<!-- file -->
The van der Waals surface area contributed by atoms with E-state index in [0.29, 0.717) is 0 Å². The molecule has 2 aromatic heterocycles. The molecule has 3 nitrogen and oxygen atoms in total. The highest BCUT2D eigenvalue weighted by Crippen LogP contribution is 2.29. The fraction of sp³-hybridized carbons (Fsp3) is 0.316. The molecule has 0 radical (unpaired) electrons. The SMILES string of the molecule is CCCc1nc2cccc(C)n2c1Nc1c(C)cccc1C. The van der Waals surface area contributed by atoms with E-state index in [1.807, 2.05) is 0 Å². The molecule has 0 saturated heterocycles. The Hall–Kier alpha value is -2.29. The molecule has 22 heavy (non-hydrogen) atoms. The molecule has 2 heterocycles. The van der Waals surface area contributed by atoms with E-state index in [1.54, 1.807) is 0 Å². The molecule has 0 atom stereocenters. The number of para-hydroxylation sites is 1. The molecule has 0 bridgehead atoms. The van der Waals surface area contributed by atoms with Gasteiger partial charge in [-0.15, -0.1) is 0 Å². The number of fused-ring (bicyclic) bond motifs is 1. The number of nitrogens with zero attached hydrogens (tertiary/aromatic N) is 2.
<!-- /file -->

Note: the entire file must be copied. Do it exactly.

The van der Waals surface area contributed by atoms with E-state index in [0.29, 0.717) is 0 Å². The molecule has 2 aromatic heterocycles. The molecule has 3 nitrogen and oxygen atoms in total. The highest BCUT2D eigenvalue weighted by Crippen LogP contribution is 2.29. The fraction of sp³-hybridized carbons (Fsp3) is 0.316. The molecule has 0 radical (unpaired) electrons. The SMILES string of the molecule is CCCc1nc2cccc(C)n2c1Nc1c(C)cccc1C. The van der Waals surface area contributed by atoms with E-state index in [1.807, 2.05) is 0 Å². The molecule has 0 saturated heterocycles. The Hall–Kier alpha value is -2.29. The molecule has 22 heavy (non-hydrogen) atoms. The molecule has 2 heterocycles. The van der Waals surface area contributed by atoms with E-state index in [1.54, 1.807) is 0 Å². The molecule has 0 atom stereocenters. The number of para-hydroxylation sites is 1. The molecule has 0 bridgehead atoms. The van der Waals surface area contributed by atoms with Gasteiger partial charge in [-0.15, -0.1) is 0 Å². The number of fused-ring (bicyclic) bond motifs is 1. The number of nitrogens with zero attached hydrogens (tertiary/aromatic N) is 2.